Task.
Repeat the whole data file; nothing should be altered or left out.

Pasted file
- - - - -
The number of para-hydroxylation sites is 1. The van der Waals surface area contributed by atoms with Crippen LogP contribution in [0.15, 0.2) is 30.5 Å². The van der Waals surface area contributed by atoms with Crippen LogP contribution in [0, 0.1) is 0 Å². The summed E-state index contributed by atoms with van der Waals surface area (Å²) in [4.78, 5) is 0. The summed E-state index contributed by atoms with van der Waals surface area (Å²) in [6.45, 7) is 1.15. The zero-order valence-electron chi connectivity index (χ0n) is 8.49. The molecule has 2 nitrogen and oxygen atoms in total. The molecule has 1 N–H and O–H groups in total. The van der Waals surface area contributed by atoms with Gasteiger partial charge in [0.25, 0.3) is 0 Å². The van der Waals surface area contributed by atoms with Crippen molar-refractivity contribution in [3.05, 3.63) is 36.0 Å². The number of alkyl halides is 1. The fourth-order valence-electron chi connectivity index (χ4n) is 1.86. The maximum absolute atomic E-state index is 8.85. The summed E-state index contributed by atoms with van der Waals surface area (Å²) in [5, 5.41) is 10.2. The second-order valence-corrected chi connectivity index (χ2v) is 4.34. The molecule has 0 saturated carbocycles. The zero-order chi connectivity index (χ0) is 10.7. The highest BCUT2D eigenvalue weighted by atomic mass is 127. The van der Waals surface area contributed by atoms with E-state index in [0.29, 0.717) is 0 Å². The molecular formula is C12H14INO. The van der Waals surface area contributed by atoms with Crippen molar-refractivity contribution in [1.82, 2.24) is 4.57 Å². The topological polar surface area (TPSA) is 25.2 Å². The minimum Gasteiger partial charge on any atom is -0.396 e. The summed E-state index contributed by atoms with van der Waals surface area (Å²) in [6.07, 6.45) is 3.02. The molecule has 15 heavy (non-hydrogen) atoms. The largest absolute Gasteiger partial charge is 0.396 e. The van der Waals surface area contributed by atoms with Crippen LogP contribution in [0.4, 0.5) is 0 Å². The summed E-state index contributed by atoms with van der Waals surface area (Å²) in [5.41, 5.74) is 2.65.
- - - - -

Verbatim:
The number of para-hydroxylation sites is 1. The van der Waals surface area contributed by atoms with Crippen LogP contribution in [0.15, 0.2) is 30.5 Å². The van der Waals surface area contributed by atoms with Crippen LogP contribution in [0, 0.1) is 0 Å². The summed E-state index contributed by atoms with van der Waals surface area (Å²) in [4.78, 5) is 0. The summed E-state index contributed by atoms with van der Waals surface area (Å²) in [6.45, 7) is 1.15. The zero-order valence-electron chi connectivity index (χ0n) is 8.49. The molecule has 2 nitrogen and oxygen atoms in total. The molecule has 1 N–H and O–H groups in total. The van der Waals surface area contributed by atoms with Gasteiger partial charge in [0.25, 0.3) is 0 Å². The van der Waals surface area contributed by atoms with Crippen molar-refractivity contribution in [3.05, 3.63) is 36.0 Å². The number of alkyl halides is 1. The fourth-order valence-electron chi connectivity index (χ4n) is 1.86. The maximum absolute atomic E-state index is 8.85. The summed E-state index contributed by atoms with van der Waals surface area (Å²) in [5, 5.41) is 10.2. The second-order valence-corrected chi connectivity index (χ2v) is 4.34. The molecule has 0 saturated carbocycles. The zero-order chi connectivity index (χ0) is 10.7. The highest BCUT2D eigenvalue weighted by atomic mass is 127. The van der Waals surface area contributed by atoms with E-state index in [0.29, 0.717) is 0 Å². The molecular formula is C12H14INO. The van der Waals surface area contributed by atoms with Crippen molar-refractivity contribution in [1.82, 2.24) is 4.57 Å². The topological polar surface area (TPSA) is 25.2 Å². The minimum Gasteiger partial charge on any atom is -0.396 e. The summed E-state index contributed by atoms with van der Waals surface area (Å²) in [6.07, 6.45) is 3.02. The molecule has 15 heavy (non-hydrogen) atoms. The largest absolute Gasteiger partial charge is 0.396 e. The van der Waals surface area contributed by atoms with Crippen LogP contribution in [0.4, 0.5) is 0 Å². The summed E-state index contributed by atoms with van der Waals surface area (Å²) in [5.41, 5.74) is 2.65.